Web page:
Both “illness and temptation of the enemy”: melancholy, the medieval patient and the writings of King Duarte of Portugal (r. 1433–38)
By Iona McCleery
Journal of Medieval Iberian Studies, Vol.1:2 (2009)
Abstract: Recent historians have rehabilitated King Duarte of Portugal, previously maligned and neglected, as an astute ruler and philosopher. There is still a tendency, however, to view Duarte as a depressive or a hypochondriac, due to his own description of his melancholy in his advice book, the Loyal Counselor. This paper reassesses Duarte’s writings, drawing on key approaches in the history of medicine, such as narrative medicine and the history of the patient. It is important to take Duarte’s views on his condition seriously, placing them in the medical and theological contexts of his time and avoiding modern retrospective diagnosis. Duarte’s writings can be used to explore the impact of plague, doubt and death on the life of a well-educated and conscientious late-medieval ruler.
Introduction: Since I know that many have been, are and henceforth will be touched by this sin of sadness that proceeds from disordered will, currently called in most cases an illness of the melancholic humor which physicians say comes in many forms … [and] I felt its effects for more than three years continuously and by special mercy of Our Lord God was restored to perfect health. … I propose to describe for you the beginning, middle and end of what happened so that my experience can be an example to others.
Thus begins the section of King Duarte of Portugal’s vernacular advice book, the Loyal Counselor, which deals with melancholy, linking it to sin but also recognizing it as an illness. Drawing on personal experience, he suggests both medical and religious methods of overcoming feelings of joylessness and fear, feelings which he felt that he had conquered. However, later generations saw him as a depressed hypochondriac and also politically weak, mainly because of a disastrous attack on Tangiers in 1437, which ended with the king’s brother, Fernando, taken hostage. Fernando’s death in captivity in 1443 influenced Duarte’s later reputation, especially against the backdrop of later expansion into Africa. Duarte himself died suddenly in 1438, leaving a young son on the throne and a kingdom in crisis. According to chronicler Rui de Pina (d. 1522), physicians debated whether he died of plague, a wound on his arm, fever or sadness as a result of Tangiers, the latter being his own preferred option.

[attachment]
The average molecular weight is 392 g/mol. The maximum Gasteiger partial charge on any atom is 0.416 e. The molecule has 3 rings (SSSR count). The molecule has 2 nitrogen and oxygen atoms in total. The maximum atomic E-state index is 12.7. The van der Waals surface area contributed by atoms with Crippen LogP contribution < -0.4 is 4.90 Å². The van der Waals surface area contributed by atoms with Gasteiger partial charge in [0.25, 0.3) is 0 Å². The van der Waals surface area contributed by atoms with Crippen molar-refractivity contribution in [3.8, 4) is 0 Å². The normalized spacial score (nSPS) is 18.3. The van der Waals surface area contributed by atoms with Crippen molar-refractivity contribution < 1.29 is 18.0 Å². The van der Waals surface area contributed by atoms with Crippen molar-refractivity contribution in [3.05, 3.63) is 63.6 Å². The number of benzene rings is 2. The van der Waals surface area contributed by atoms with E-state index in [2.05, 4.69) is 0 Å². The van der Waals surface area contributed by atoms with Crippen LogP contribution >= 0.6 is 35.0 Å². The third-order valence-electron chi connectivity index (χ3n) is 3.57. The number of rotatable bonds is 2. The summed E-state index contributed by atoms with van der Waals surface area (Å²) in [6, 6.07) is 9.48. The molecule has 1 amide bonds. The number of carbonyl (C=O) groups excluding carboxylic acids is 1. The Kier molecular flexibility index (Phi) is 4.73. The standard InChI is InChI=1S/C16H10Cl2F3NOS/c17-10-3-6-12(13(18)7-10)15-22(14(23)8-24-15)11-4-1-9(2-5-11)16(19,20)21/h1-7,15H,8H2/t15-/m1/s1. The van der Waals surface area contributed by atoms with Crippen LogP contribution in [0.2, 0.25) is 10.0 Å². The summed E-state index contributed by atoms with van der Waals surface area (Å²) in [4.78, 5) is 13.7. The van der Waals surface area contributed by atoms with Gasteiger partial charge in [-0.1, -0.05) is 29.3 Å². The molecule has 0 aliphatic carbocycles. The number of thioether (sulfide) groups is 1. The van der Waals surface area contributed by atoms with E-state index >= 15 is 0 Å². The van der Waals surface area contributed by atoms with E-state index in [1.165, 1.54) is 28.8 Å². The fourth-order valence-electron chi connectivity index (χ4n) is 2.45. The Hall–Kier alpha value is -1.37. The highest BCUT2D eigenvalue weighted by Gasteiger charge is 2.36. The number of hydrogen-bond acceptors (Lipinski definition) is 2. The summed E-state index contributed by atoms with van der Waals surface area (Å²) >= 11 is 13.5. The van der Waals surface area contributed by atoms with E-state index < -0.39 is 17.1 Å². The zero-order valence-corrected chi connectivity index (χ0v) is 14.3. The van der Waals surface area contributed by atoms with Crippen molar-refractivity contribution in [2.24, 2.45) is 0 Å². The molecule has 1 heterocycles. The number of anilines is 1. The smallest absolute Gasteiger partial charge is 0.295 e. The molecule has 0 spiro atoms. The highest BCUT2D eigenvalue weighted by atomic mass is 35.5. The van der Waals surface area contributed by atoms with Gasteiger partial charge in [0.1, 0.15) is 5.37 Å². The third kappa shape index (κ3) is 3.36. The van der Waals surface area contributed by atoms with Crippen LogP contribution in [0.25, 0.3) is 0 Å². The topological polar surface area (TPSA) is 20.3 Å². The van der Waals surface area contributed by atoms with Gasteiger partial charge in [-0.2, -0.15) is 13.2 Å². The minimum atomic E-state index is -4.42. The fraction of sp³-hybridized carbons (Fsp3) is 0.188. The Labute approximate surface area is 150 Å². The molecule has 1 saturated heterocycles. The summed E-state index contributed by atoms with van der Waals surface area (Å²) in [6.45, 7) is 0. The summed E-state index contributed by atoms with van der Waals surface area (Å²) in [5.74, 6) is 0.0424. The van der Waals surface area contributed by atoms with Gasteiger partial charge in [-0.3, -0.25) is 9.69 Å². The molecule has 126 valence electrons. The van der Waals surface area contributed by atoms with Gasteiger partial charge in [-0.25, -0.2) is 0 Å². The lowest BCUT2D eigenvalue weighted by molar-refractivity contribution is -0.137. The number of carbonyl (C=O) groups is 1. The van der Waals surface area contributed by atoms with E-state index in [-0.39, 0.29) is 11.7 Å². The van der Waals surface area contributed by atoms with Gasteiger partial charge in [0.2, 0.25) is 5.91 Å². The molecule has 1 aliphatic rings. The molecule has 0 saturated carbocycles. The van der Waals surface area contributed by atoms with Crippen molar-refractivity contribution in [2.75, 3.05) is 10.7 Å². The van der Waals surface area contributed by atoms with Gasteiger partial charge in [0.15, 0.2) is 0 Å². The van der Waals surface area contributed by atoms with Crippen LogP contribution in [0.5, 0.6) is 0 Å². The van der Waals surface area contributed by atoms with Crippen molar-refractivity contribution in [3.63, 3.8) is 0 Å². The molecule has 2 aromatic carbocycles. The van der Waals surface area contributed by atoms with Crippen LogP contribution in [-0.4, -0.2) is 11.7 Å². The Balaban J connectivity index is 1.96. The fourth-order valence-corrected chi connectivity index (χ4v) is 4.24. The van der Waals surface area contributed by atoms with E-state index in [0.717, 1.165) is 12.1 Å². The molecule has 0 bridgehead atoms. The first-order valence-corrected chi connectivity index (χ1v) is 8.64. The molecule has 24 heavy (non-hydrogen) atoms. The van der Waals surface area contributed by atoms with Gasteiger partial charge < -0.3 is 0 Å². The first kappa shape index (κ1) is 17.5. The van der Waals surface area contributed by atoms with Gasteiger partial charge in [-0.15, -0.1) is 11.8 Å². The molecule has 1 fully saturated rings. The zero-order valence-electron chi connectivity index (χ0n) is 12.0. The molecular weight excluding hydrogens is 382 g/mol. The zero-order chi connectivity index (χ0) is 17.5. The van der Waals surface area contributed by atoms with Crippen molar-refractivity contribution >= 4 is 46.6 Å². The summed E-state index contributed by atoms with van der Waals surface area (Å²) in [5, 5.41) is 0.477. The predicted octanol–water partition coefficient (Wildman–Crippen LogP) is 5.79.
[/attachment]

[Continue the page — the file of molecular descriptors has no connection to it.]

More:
Towards the end of his life, Duarte wrote an equestrian manual, the Livro da Ensinança da Arte de Bem Cavalgar, and compiled the Loyal Counselor at the suggestion of his wife Leonor of Aragon (d. 1445), both texts surviving in a single manuscript discovered in Paris in 1804.3 These texts appear to be closely related to a commonplace book in which Duarte collected letters, notes and recipes, and also significantly listed the books in his library.4 All these works have attracted the interest of historians seeking to understand Portuguese mentalities at the dawn of the “age of the discoveries,” but Duarte’s sadness is usually studied in a modern psychiatric context, and is little known outside Portugal. The aim here is to explore the close association between medicine and religion in Duarte’s writings, drawing attention to the problem of retrospective diagnosis, and emphasizing the significance of these texts as “patient”-authored narratives of the fifteenth century.